The future of Tencel has more to do with the NMMO solution. Since NMMO is non-toxic, easily made and 99% recyclable, the expansion of mixing it with different types of cellulose and its derivatives seems to be a hot topic.
Lenzing is currently in production with a new Tencel that uses a technology called REFIBRA. The process is exactly the same as Tencel but part of the cellulose input is derived from pre-industrial cotton scrapes - mostly from cutting rooms. Those scraps are turned into pulp and then blended with wood pulp. After that, the Tencel process continues as usual.
Cotton scraps that are usually landfilled can be reused.
Lenzing claims the ReFriba process uses 95% less water compared to conventional cotton. From my research, that seems well within the standard deviation of regular Tencel. No data exists on the comparison of REFIBRA and with the regular Tencel process.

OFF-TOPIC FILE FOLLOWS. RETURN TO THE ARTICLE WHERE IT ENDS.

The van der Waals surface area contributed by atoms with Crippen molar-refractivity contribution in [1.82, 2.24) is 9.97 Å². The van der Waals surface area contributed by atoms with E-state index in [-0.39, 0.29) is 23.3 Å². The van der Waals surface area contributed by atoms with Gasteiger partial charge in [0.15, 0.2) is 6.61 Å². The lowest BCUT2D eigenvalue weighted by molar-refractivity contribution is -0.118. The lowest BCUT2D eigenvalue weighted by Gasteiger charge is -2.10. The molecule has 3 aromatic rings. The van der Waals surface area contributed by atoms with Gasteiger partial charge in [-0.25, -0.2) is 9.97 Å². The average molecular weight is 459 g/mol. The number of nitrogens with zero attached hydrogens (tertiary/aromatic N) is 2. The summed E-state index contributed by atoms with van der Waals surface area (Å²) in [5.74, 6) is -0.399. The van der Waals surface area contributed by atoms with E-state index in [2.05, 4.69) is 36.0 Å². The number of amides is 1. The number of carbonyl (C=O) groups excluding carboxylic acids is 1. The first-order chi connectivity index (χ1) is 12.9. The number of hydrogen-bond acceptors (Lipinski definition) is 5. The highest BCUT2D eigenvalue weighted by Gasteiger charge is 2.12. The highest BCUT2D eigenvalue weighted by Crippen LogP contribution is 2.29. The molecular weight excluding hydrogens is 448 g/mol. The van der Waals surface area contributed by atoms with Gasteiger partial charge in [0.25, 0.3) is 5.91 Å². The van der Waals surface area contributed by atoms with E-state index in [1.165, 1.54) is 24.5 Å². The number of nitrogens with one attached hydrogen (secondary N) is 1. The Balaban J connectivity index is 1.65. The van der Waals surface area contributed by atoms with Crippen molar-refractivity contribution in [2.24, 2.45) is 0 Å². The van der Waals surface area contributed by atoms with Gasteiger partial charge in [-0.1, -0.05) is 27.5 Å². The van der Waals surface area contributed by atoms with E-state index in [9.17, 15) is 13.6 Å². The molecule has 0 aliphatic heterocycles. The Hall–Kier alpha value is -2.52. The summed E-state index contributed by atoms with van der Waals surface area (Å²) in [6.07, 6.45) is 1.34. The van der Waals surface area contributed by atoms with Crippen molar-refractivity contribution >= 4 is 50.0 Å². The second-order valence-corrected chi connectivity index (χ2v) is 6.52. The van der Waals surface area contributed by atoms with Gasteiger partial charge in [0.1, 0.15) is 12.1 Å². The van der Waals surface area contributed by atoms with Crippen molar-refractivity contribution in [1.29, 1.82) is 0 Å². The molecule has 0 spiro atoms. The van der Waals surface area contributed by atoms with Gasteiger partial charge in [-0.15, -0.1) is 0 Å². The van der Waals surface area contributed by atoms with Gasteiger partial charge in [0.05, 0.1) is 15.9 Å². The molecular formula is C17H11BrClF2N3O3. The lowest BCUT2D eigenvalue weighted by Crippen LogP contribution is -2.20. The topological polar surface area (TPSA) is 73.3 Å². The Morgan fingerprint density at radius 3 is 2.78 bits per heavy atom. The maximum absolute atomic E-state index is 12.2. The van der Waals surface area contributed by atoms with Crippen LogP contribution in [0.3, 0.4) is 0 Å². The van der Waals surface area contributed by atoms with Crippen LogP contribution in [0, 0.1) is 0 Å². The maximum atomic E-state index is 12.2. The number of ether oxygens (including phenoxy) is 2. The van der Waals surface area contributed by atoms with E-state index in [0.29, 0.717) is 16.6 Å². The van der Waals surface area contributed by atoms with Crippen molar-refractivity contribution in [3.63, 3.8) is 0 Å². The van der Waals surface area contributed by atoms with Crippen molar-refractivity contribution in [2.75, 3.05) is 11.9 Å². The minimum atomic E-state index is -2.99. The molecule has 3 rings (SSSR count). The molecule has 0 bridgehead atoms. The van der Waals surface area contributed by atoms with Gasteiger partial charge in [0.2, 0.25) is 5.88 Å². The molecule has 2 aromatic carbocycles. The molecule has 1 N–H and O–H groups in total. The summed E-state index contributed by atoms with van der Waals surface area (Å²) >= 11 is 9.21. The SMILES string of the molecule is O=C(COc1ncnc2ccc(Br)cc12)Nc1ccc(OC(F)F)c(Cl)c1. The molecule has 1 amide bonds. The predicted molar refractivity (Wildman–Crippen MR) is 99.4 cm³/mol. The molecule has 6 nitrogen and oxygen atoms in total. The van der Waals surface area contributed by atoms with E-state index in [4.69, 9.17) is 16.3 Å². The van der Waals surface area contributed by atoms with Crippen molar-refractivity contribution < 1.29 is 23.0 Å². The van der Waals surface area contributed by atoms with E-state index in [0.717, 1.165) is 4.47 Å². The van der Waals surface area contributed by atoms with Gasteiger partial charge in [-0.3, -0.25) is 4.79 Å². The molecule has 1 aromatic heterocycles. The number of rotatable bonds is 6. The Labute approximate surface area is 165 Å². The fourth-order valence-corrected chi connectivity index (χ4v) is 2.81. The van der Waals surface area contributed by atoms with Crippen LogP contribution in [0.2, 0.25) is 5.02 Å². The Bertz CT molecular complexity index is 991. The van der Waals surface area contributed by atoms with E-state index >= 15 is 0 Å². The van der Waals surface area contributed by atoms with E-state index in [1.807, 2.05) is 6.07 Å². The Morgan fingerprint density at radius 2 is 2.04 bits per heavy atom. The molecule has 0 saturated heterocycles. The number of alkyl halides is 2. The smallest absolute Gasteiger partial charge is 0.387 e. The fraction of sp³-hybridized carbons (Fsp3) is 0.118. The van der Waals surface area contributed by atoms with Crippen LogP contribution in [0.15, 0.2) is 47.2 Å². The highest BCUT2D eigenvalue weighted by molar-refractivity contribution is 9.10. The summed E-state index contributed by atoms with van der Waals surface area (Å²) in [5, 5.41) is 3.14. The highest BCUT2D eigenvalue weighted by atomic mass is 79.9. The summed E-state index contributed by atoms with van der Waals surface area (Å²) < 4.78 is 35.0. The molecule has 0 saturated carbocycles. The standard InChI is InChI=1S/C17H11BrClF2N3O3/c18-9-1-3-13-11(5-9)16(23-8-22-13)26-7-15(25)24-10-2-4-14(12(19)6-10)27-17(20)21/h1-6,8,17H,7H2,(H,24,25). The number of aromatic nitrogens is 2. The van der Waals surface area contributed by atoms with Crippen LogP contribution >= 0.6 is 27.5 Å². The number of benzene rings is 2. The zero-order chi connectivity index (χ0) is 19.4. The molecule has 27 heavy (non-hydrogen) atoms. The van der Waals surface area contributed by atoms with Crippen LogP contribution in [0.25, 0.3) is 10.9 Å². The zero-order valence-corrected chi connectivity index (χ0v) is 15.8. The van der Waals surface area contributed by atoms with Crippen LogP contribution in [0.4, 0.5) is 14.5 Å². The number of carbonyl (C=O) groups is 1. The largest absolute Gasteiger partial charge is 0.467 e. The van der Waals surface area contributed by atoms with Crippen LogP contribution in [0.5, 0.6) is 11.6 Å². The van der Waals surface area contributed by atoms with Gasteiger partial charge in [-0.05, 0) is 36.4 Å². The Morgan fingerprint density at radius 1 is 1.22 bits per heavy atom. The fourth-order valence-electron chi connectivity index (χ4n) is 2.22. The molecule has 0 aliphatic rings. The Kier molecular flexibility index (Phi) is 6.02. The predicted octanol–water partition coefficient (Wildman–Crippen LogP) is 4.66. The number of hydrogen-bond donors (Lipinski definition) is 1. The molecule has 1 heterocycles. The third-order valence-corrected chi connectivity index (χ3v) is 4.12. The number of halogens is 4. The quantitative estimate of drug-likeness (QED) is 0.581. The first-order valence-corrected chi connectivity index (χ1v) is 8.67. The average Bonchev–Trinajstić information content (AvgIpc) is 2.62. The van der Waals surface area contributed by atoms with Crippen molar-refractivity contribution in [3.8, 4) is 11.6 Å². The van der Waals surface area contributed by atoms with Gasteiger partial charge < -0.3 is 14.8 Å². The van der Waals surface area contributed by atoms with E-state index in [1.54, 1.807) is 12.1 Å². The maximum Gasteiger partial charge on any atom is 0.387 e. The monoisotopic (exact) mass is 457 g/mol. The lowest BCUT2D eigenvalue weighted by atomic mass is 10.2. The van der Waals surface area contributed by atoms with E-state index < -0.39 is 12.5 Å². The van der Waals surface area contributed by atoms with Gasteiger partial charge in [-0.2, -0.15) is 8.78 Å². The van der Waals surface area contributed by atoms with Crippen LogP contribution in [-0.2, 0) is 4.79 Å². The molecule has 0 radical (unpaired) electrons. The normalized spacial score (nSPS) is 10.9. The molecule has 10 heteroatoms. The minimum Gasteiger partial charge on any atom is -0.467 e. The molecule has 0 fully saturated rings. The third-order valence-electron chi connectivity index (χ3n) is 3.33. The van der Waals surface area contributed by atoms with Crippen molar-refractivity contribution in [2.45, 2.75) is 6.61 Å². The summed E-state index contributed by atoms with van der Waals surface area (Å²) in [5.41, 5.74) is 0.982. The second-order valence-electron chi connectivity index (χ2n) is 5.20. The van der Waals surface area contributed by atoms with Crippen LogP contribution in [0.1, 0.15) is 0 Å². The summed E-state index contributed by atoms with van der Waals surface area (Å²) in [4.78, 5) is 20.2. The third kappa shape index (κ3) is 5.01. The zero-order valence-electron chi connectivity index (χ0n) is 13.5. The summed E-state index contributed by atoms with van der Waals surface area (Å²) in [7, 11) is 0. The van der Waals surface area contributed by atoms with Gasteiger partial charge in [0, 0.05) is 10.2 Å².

The idea is extremely cool and while it’s new, it seems to have a huge potential. When talking to Innovation In Textiles, Tricia Carey of Lenzing mentioned, post-consumer waste is the next goal of the REFIBRA technology. If successful, the environmental implications would be tremendous! Remember, only fabrics or clothes derived from 100% cellulose would be applicable at the moment, polyester blends would not. I should note that more research is needed in the Life Cycle Assessment before a definite conclusion but I can only assume it will be positive as scraps are used instead of virgin materials.
Lastly, I was not able to find the exact amount of cotton to wood pulp ratio used in the REFIBRA process. I’m sure it’s proprietary. What I did find was that Lenzing’s Tencel using REFIBRA technology is part of Recycled Claim Standard which is a “chain of custody standard to track recycled raw materials through the supply chain.” From my understanding, the standard will track any product with 5% of its content being of recycled origin. Not significant but worth noting.